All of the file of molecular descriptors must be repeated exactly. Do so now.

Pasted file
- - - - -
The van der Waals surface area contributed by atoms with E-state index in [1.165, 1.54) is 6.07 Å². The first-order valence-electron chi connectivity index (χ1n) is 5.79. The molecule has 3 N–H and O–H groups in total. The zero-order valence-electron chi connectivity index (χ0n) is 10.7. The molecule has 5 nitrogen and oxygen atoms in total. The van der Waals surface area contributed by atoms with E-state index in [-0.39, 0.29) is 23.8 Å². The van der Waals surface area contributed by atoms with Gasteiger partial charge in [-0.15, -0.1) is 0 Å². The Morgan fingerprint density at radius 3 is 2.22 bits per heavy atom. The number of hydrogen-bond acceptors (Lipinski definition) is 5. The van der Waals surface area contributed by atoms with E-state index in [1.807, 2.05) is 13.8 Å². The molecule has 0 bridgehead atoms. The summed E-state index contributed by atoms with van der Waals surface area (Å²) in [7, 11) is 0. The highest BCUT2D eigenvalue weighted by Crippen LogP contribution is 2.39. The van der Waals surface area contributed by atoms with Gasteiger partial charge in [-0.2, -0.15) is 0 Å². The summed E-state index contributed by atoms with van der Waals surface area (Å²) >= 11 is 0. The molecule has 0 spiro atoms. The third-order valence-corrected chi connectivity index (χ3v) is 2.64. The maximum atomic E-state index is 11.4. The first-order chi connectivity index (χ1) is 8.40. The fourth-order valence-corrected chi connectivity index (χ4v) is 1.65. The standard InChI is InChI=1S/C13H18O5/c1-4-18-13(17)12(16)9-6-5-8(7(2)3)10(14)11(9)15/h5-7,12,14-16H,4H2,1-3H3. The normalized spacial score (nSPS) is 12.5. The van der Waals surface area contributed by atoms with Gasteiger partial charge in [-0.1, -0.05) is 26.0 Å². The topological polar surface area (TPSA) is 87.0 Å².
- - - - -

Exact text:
The van der Waals surface area contributed by atoms with E-state index in [1.165, 1.54) is 6.07 Å². The first-order valence-electron chi connectivity index (χ1n) is 5.79. The molecule has 3 N–H and O–H groups in total. The zero-order valence-electron chi connectivity index (χ0n) is 10.7. The molecule has 5 nitrogen and oxygen atoms in total. The van der Waals surface area contributed by atoms with E-state index in [-0.39, 0.29) is 23.8 Å². The van der Waals surface area contributed by atoms with Gasteiger partial charge in [-0.15, -0.1) is 0 Å². The Morgan fingerprint density at radius 3 is 2.22 bits per heavy atom. The number of hydrogen-bond acceptors (Lipinski definition) is 5. The van der Waals surface area contributed by atoms with E-state index in [1.807, 2.05) is 13.8 Å². The molecule has 0 bridgehead atoms. The summed E-state index contributed by atoms with van der Waals surface area (Å²) in [7, 11) is 0. The highest BCUT2D eigenvalue weighted by Crippen LogP contribution is 2.39. The van der Waals surface area contributed by atoms with Gasteiger partial charge in [-0.2, -0.15) is 0 Å². The summed E-state index contributed by atoms with van der Waals surface area (Å²) >= 11 is 0. The molecule has 0 spiro atoms. The third-order valence-corrected chi connectivity index (χ3v) is 2.64. The maximum atomic E-state index is 11.4. The first-order chi connectivity index (χ1) is 8.40. The fourth-order valence-corrected chi connectivity index (χ4v) is 1.65. The standard InChI is InChI=1S/C13H18O5/c1-4-18-13(17)12(16)9-6-5-8(7(2)3)10(14)11(9)15/h5-7,12,14-16H,4H2,1-3H3. The normalized spacial score (nSPS) is 12.5. The van der Waals surface area contributed by atoms with Gasteiger partial charge in [-0.1, -0.05) is 26.0 Å². The topological polar surface area (TPSA) is 87.0 Å².